Piccinni, (Vito) Niccolò (Marcello Antonio Giacomo)

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Piccinni, (Vito) Niccolò (Marcello Antonio Giacomo)

Piccinni, (Vito) Niccolò (Marcello Antonio Giacomo), significant Italian composer; b. Bari, Jan. 16,1728; d. Passy, near Paris, May 7,1800. His father was a violinist at Bari’s Basilica di San Nicola, and his maternal uncle was Gaetano Latilla . His precocity manifested itself at an early age; thanks to Muzio Gaeta, archbishop of Bari, he was able at 14 to enter Naples’s Cons, di S. Onofrio, where he studied with Leo and Durante. Upon graduation (1754), he commenced his career as a composer for the stage with his comic opera Le Donne dispettose (Naples, 1754). His theatrical instinct led him to select librettos rich in dramatic content; his melodic invention was fresh, and his arias were written in a pleasing style eminently suited to the voice; he elaborated the conventional climactic scenes so that dramatic interest was sustained to the end; he varied the tempos and the harmonies in the ensembles, which further contributed to the general effect. His Zenobia (Naples, Dec. 18,1756) was his first attempt at a serious opera. After several other operas for Naples, he received a commission to write an opera for Rome, Alessandro nelle Indie (Jan. 21, 1758); it was followed by his comic opera La Cecchina, ossia La buona figliuola (Rome, Feb. 6, 1760), which proved a great success at home and abroad. In subsequent years he wrote prolificacy for the stage, producing well over 100 operas for the major Italian theaters. Making his home in Naples, he served as 2nd maestro di cappella at the Cathedral, was active as an organist in convents, and taught singing. Piccin-ni’s fortunes in Rome declined with the rise of Anfossi, his former pupil and protégé, in 1773. However, he still found success in Naples with a 2ndAlessandro nelle Indie (Jan. 12, 1774) and I Viaggiatori (1775). In 1776 he was called to Paris by the French court, where his presence precipitated the “querelle célèbre” between the “Gluck-ists” and “Piccinnists.” Piccinni’s first French opera, Roland (Jan. 27, 1778), won considerable success. He then served as director of an Italian troupe in Paris (1778–79). Although he was promised by the Paris Opéra that his Iphigénie en Tauride would be produced before Gluck’s masterpiece on the same subject, it was not given until Jan. 23, 1781, some 2 years after the Gluck premiere. While it was fairly successful, he gained his only major success with the opera Didon (Fontainebleau, Oct. 16, 1783), the same year in which he finally was granted a pension by the French court. In 1784 he was appointed maître de chant at the École Royale de Chant et de Déclamation Lyrique in Paris. In spite of their rivalry, Piccinni held the highest regard for Gluck; indeed, he suggested that an annual memorial concert be given in Gluck’s memory, but financial support was not forthcoming. Upon the death of another rival, Sacchini, Piccinni spoke in homage at his funeral. With the coming of the French Revolution, Piccinni lost his post as maître de chant and his pension. In 1791 he returned to Naples; upon his daughter’s marriage to a French Jacobite, he was placed under house arrest in 1794; he finally gained freedom in 1798 and returned to Paris, where he obtained a partial restoration of his pension; his appointment as 6th inspector at the Cons, came when he was too ill to pursue an active life. Piccinni demonstrated a remarkable facility in writing both comic and serious operas. His historical importance rests upon his establishment of the Italian operatic style as the model for his French and German successors. His son Luigi (Lodovico) Piccinni (b. 1764; d. Passy, July 31, 1827) was also a composer; studied with his father and then wrote operas for Paris and several Italian cities; was Kapellmeister to the Swedish court in Stockholm (1796–1801); then taught singing. Piccinni had another son, who in turn sired an illegitimate son, Louis Alexandre (actually, Luigi Alessandro) Piccinni (b. Paris, Sept. 10, 1779; d. there, April 24, 1850), who also became a composer; studied piano with Haussmann and composition with Le Sueur; also received some instruction from his grandfather; was active as an accompanist and rehearsal pianist in several Parisian theaters, and was also active as a conductor; taught in various French cities, serving as director of the Toulouse music school (1840–44); wrote numerous works for the theater.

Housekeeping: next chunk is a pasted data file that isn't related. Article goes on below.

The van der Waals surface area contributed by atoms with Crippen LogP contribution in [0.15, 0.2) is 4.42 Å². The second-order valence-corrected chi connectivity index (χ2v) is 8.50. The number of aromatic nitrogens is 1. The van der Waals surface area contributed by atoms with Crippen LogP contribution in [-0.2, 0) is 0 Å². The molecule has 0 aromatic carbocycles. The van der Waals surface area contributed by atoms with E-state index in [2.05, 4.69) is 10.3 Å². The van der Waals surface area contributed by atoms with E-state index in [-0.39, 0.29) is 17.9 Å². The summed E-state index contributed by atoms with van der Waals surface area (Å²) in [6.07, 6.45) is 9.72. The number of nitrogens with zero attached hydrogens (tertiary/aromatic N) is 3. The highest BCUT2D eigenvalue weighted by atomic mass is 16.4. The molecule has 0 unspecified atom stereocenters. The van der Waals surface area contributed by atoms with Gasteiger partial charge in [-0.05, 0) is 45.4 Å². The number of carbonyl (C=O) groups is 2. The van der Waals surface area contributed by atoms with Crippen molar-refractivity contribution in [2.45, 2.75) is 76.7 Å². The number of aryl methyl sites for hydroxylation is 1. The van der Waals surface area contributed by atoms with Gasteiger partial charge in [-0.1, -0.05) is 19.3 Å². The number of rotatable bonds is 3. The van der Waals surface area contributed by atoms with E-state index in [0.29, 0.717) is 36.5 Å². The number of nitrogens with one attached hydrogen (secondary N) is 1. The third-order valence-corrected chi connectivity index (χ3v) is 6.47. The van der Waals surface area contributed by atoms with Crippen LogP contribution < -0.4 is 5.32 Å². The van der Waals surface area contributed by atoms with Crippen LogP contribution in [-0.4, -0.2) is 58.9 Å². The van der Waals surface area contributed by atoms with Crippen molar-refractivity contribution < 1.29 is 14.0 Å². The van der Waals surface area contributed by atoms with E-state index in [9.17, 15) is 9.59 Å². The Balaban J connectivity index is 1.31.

P. Girigliene, Notice sur la vie et les ouvrages de Nicolas P. (Paris, 1801); G. le Brisoys Desnoiresterres, La Musique française au XVIIIe siècle: Gluck et P 1774–1800 (Paris, 1872); E. Thoinan, Notes bibliographiques sur la guerre musicale des Gluckistes et Pstes (Paris, 1878); H. de Curzon, Les Dernières Années de P. a Paris (Paris, 1890); J. Popovici, La buona figliuola von Nicola P. (Vienna, 1920); A. della Corte, P.: Settecento italiano (Bari, 1928); P. La Rotella, N. P: Commemorato nel II centenário della nascita (Bari, 1928); N. Pascazio, L’Uomo P. e la ’’Querelle célèbre” (Bari, 1951); W. Ensslin, N.P.: Catone in litica: Quellenüberlieferung, Aufführungsgeshichte und Analyse (Frankfurt am Main, 1996),

—Nicolas Slonimsky/Laura Kuhn/Dennis McIntire

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Piccinni, (Vito) Niccolò (Marcello Antonio Giacomo)

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